Everyone has their favorite season for visiting New York City, but we think the early spring, when the trees and flowers are starting to bud and bloom, and before the heat sets in, is prime time for a weekend trip. If you already have a weekend booked, or are considering a last minute trip, here are some of our top activity picks you won’t want to miss.
The week of March 16th to 24th is Asia Week, so there are exhibitions, auctions and programs galore happening in the city. And you don’t have to be a serious collector or expert in pan-Asian cultures to partake. Our favorite events are a curator-led gallery talk of masterpieces of the Asian Art collections at the Brooklyn Museum, an artist-led talk on contemporary art and Korean ceramics at The Korea Society, and a curator-led tour of Himalayan sculpture and modernist art exhibitions at the Rubin Museum. If you’re visiting in April, the entire month marks the celebration of hamami, or cherry blossoms, and an afternoon at the Brooklyn Botanic Garden–just off the 2, 3, 4, or 5 subway lines– is the perfect way to experience these delicate pink blossoms at their finest.
Are you planning to be in the city with your family for spring break? We have a few suggestions that will engage all ages. Spend a morning or afternoon in the Meatpacking District. The recently opened High Line Park– built on a defunct elevated railway– offers a variety of family programs such as storytelling, puppet shows, and hands-on workshops. Follow your explorations up with lunch or a snack at the Chelsea Market, which is housed in the former NABISCO factory. Have you ever wondered how a city like Manhattan actually works? Learn about the building blocks of the city– skyscrapers, trains, streets and parks– with a practicing architect or educator on our new urban planning and architecture family walking tour. Or, if the weather is less favorable, explore the world of abstraction, the avant garde, and modern art with a museum educator at MoMA.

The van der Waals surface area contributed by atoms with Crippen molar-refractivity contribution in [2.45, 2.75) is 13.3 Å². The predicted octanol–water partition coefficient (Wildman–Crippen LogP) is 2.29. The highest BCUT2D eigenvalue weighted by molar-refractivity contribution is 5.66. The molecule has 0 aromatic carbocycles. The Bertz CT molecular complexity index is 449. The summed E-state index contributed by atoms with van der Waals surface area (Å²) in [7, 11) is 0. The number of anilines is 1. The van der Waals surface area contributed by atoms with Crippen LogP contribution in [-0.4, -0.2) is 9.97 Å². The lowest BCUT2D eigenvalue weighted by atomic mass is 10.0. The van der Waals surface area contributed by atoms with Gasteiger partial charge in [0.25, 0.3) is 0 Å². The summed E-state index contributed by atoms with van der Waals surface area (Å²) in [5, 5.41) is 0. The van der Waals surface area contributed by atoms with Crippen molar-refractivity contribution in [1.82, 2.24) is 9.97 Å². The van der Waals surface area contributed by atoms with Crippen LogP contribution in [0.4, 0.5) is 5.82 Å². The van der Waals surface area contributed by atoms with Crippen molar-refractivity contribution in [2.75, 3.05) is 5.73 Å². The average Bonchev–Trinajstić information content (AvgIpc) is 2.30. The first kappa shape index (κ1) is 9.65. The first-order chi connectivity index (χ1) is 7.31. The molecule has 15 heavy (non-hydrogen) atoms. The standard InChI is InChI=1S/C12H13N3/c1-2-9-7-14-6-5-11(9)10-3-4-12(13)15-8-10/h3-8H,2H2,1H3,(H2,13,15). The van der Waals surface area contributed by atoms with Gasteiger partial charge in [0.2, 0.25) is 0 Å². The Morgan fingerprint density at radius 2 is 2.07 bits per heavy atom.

And about dinner… New York has a famously, overwhelming array of restaurants to choose from and sometimes it is hard to know where to begin. We recently had an unforgettable historic and gastronomic experience at the newly opened restaurant, Pulqueria located in Chinatown. Specializing in Mexican food with a pre-Colombian twist, their sikil pak (Mayan pumpkin seed dip), tostada de pata, and housemade pulque cocktails had our tastebuds singing. We were also lucky enough to be led in this annotated meal by a culinary historian and Context docent. Her expertise gave us a whole new appreciation for the history and provenance behind the dishes and their ingredients. Finally, to satisfy that sweet craving, be sure to visit Nunu Chocolates and Cacao Pietro in Brooklyn for artisanal treats made with local ingredients– such as bonbons filled with craft beer-infused ganache. Yum.